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More Children Dying in Afghanistan War, Says UN, with Death Toll Up 15 Percent

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(Last Updated On: October 19, 2016)

afghani-boy-taliban-attack-489707937The number of children killed and injured in Afghanistan’s war has increased in the first nine months of the year, 2016, compared to the previous year, said U.N. Assistance mission in a new report released Wednesday.

UN mission said it has documented 2,461 casualties among children in 2016 — 639 deaths and 1,822 wounded.

The statistic shows a 15 percent increase comparing to the last year, January-September 2015.

The mission voiced concern over the continuing increase in child casualties, which have risen every year since 2013.

Between Jan. 1 and Sept. 30, UNAMA documented 8,397 conflict-related civilian casualties with 2,562 deaths and 5,835 wounded. That represents a 1 percent decrease, compared to the same period in 2015, said the mission.

Suicide bombings and other attacks, including improvised explosive devices are the main reasons of civilian causalities.

“Increased fighting in densely populated areas makes it imperative for parties to take immediate steps to ensure all feasible precautions are being taken to spare civilians from harm,” the report quoted Tadamichi Yamamoto, the U.N. chief’s special representative for Afghanistan.

Casualties caused by pro-government forces rose 42 percent compared to last year, with 623 deaths and 1,274 injured, U.N. investigators reported.

That includes a spike of 72 percent in casualties from air strikes by the Afghan air force and its international allies.

At least 133 people were killed and 159 were injured in air strikes, with two-thirds of those casualties attributed to the Afghan air force, the U.N. said.

The deadliest areas for civilians are in the traditional Taliban heartland in the south, including Uruzgan, the deeply impoverished, mountainous province that claimed most of the 41 Australian Defense Force personnel who perished during Australia’s combat mission in Afghanistan.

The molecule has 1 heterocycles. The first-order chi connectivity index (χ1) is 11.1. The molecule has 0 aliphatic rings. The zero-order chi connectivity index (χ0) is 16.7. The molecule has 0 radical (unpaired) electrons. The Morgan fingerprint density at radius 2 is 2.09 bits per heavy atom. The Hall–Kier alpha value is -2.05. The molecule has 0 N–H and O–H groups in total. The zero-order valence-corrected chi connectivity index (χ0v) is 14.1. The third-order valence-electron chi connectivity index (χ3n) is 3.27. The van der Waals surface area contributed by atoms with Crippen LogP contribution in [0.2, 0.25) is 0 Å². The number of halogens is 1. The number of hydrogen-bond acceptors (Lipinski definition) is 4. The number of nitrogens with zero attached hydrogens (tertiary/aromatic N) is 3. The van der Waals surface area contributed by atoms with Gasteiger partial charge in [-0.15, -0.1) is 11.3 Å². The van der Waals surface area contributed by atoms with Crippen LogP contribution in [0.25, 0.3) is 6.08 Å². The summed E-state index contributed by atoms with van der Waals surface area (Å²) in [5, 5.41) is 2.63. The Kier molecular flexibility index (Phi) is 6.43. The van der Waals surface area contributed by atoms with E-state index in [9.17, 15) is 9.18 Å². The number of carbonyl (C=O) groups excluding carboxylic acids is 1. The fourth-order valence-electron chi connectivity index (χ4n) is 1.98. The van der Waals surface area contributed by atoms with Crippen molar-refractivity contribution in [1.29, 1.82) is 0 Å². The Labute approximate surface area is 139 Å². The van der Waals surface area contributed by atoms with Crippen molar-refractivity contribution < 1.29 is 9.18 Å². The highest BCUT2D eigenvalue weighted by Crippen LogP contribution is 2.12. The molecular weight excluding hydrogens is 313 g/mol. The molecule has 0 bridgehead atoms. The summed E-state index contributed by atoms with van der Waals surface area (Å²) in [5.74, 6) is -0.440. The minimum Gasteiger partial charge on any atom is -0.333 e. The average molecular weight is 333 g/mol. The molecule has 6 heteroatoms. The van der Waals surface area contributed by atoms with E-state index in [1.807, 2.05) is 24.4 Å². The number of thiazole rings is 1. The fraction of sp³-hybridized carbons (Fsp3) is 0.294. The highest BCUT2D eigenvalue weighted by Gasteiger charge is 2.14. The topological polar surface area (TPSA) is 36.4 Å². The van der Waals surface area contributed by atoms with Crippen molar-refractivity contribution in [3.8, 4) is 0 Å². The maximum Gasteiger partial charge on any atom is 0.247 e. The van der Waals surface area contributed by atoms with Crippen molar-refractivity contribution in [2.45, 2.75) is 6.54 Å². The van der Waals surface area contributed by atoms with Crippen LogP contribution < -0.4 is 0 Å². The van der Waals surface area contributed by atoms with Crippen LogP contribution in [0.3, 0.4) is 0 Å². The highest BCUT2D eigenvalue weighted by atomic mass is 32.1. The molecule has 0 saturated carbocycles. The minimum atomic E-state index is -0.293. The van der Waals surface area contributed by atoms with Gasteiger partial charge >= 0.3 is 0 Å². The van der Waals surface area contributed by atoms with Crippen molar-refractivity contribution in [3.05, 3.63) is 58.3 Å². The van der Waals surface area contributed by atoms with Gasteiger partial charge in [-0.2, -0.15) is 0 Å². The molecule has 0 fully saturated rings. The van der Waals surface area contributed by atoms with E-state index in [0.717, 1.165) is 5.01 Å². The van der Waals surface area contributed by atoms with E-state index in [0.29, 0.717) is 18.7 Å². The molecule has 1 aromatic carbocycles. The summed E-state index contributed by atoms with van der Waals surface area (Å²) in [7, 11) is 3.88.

The U.N. report also documented numerous conflict-related incidents targeting health-care and educational facilities, as well as those providing humanitarian aid.

In terms of deaths and injuries, 2013 was the worst year of the war for Afghan women and children, with most of the casualties caused by either stepping on or driving over roadside bombs or getting caught in fighting.

But the deadliest year of the war were 2011 and 2016, when 3,133 civilians died as the Taliban launched a fierce pushback with roadside bombs and other attacks against the increased number of international forces who wrested back much of the territory controlled by the insurgents and in 2016 the bloody year for civilians when they marched in a protest for transferring power from central areas of the country.

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US ready to lift many sanctions but Iran says it wants more

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(Last Updated On: May 8, 2021)

The United States has expressed its readiness to lift many of its sanctions on Iran at the Vienna nuclear talks but Tehran is demanding more, top Iranian negotiator Abbas Araqchi told state media on Friday.

“The information transferred to us from the U.S. side is that they are also serious on returning to the nuclear deal and they have so far declared their readiness to lift a great part of their sanctions,” Araqchi told state TV.

“But this is not adequate from our point of view and therefore the discussions will continue until we get to all our demands,” Araqchi said as indirect talks were scheduled to resume on Friday in the Austrian capital.

In Washington, U.S. President Joe Biden said he believed Iran was seriously engaging in the talks but it was unclear what Tehran was actually prepared to do for both sides to resume compliance with the 2015 Iran nuclear deal.